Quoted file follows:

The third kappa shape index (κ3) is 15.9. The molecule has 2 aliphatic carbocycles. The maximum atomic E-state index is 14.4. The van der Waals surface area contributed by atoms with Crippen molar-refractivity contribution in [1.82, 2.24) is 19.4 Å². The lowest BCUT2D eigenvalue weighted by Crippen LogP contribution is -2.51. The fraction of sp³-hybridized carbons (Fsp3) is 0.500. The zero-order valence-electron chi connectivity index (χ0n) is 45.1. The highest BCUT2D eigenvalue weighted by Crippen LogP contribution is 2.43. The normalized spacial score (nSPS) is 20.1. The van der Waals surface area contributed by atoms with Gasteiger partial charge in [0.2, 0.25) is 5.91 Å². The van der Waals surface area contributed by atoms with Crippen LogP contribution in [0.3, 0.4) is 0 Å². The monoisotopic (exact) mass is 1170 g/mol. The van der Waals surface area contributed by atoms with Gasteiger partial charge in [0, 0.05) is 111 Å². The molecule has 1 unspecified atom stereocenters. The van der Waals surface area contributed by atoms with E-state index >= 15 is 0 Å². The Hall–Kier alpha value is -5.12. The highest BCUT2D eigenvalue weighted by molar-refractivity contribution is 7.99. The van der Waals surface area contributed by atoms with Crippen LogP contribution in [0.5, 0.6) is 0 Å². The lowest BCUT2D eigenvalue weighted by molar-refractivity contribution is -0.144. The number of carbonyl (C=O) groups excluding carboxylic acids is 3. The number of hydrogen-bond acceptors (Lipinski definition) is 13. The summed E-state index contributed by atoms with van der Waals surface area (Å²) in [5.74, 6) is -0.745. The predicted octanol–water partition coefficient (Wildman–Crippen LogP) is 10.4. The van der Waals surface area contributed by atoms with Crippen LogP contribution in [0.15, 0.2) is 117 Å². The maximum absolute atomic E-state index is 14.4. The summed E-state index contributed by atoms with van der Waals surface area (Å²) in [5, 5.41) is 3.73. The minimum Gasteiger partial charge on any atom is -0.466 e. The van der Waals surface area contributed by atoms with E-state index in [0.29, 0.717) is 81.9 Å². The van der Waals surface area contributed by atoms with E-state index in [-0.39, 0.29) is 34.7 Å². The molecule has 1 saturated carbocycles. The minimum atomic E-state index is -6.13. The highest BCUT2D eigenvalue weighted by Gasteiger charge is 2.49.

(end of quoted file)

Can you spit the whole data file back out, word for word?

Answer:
The third kappa shape index (κ3) is 15.9. The molecule has 2 aliphatic carbocycles. The maximum atomic E-state index is 14.4. The van der Waals surface area contributed by atoms with Crippen molar-refractivity contribution in [1.82, 2.24) is 19.4 Å². The lowest BCUT2D eigenvalue weighted by Crippen LogP contribution is -2.51. The fraction of sp³-hybridized carbons (Fsp3) is 0.500. The zero-order valence-electron chi connectivity index (χ0n) is 45.1. The highest BCUT2D eigenvalue weighted by Crippen LogP contribution is 2.43. The normalized spacial score (nSPS) is 20.1. The van der Waals surface area contributed by atoms with Gasteiger partial charge in [0.2, 0.25) is 5.91 Å². The van der Waals surface area contributed by atoms with Crippen LogP contribution in [0.3, 0.4) is 0 Å². The monoisotopic (exact) mass is 1170 g/mol. The van der Waals surface area contributed by atoms with Gasteiger partial charge in [0, 0.05) is 111 Å². The molecule has 1 unspecified atom stereocenters. The van der Waals surface area contributed by atoms with E-state index >= 15 is 0 Å². The Hall–Kier alpha value is -5.12. The highest BCUT2D eigenvalue weighted by molar-refractivity contribution is 7.99. The van der Waals surface area contributed by atoms with Crippen LogP contribution in [0.5, 0.6) is 0 Å². The lowest BCUT2D eigenvalue weighted by molar-refractivity contribution is -0.144. The number of carbonyl (C=O) groups excluding carboxylic acids is 3. The number of hydrogen-bond acceptors (Lipinski definition) is 13. The summed E-state index contributed by atoms with van der Waals surface area (Å²) in [5.74, 6) is -0.745. The predicted octanol–water partition coefficient (Wildman–Crippen LogP) is 10.4. The van der Waals surface area contributed by atoms with Crippen LogP contribution in [0.15, 0.2) is 117 Å². The maximum absolute atomic E-state index is 14.4. The summed E-state index contributed by atoms with van der Waals surface area (Å²) in [5, 5.41) is 3.73. The minimum Gasteiger partial charge on any atom is -0.466 e. The van der Waals surface area contributed by atoms with E-state index in [0.29, 0.717) is 81.9 Å². The van der Waals surface area contributed by atoms with E-state index in [-0.39, 0.29) is 34.7 Å². The molecule has 1 saturated carbocycles. The minimum atomic E-state index is -6.13. The highest BCUT2D eigenvalue weighted by Gasteiger charge is 2.49.